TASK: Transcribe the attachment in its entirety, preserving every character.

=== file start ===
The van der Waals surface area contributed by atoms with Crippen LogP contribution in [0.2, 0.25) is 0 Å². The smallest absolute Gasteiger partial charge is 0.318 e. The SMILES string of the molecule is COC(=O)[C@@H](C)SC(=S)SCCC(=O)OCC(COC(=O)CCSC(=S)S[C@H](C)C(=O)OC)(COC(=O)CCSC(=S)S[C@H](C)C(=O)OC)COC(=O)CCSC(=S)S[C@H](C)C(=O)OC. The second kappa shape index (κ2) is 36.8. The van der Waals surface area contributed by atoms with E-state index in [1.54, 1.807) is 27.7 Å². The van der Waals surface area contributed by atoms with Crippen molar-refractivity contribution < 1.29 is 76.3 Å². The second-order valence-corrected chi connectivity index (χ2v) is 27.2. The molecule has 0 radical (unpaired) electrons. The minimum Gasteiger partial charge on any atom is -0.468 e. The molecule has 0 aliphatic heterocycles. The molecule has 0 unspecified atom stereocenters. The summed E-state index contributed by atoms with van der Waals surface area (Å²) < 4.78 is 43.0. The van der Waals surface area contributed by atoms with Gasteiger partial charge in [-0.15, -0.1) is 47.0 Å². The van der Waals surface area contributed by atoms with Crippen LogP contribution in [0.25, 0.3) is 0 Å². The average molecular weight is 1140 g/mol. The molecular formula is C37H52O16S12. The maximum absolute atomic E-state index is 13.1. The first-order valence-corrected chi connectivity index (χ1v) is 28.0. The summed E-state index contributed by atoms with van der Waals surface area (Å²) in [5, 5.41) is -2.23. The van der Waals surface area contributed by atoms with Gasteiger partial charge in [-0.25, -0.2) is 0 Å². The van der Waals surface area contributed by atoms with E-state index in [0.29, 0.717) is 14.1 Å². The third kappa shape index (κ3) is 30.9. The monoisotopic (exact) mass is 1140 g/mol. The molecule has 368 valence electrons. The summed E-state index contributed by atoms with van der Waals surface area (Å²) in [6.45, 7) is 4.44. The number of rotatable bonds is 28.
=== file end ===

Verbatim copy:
The van der Waals surface area contributed by atoms with Crippen LogP contribution in [0.2, 0.25) is 0 Å². The smallest absolute Gasteiger partial charge is 0.318 e. The SMILES string of the molecule is COC(=O)[C@@H](C)SC(=S)SCCC(=O)OCC(COC(=O)CCSC(=S)S[C@H](C)C(=O)OC)(COC(=O)CCSC(=S)S[C@H](C)C(=O)OC)COC(=O)CCSC(=S)S[C@H](C)C(=O)OC. The second kappa shape index (κ2) is 36.8. The van der Waals surface area contributed by atoms with E-state index in [1.54, 1.807) is 27.7 Å². The van der Waals surface area contributed by atoms with Crippen molar-refractivity contribution < 1.29 is 76.3 Å². The second-order valence-corrected chi connectivity index (χ2v) is 27.2. The molecule has 0 radical (unpaired) electrons. The minimum Gasteiger partial charge on any atom is -0.468 e. The molecule has 0 aliphatic heterocycles. The molecule has 0 unspecified atom stereocenters. The summed E-state index contributed by atoms with van der Waals surface area (Å²) < 4.78 is 43.0. The van der Waals surface area contributed by atoms with Gasteiger partial charge in [-0.15, -0.1) is 47.0 Å². The van der Waals surface area contributed by atoms with Crippen LogP contribution in [0.25, 0.3) is 0 Å². The average molecular weight is 1140 g/mol. The molecular formula is C37H52O16S12. The maximum absolute atomic E-state index is 13.1. The first-order valence-corrected chi connectivity index (χ1v) is 28.0. The summed E-state index contributed by atoms with van der Waals surface area (Å²) in [5, 5.41) is -2.23. The van der Waals surface area contributed by atoms with Gasteiger partial charge in [-0.25, -0.2) is 0 Å². The van der Waals surface area contributed by atoms with E-state index in [0.29, 0.717) is 14.1 Å². The third kappa shape index (κ3) is 30.9. The monoisotopic (exact) mass is 1140 g/mol. The molecule has 368 valence electrons. The summed E-state index contributed by atoms with van der Waals surface area (Å²) in [6.45, 7) is 4.44. The number of rotatable bonds is 28.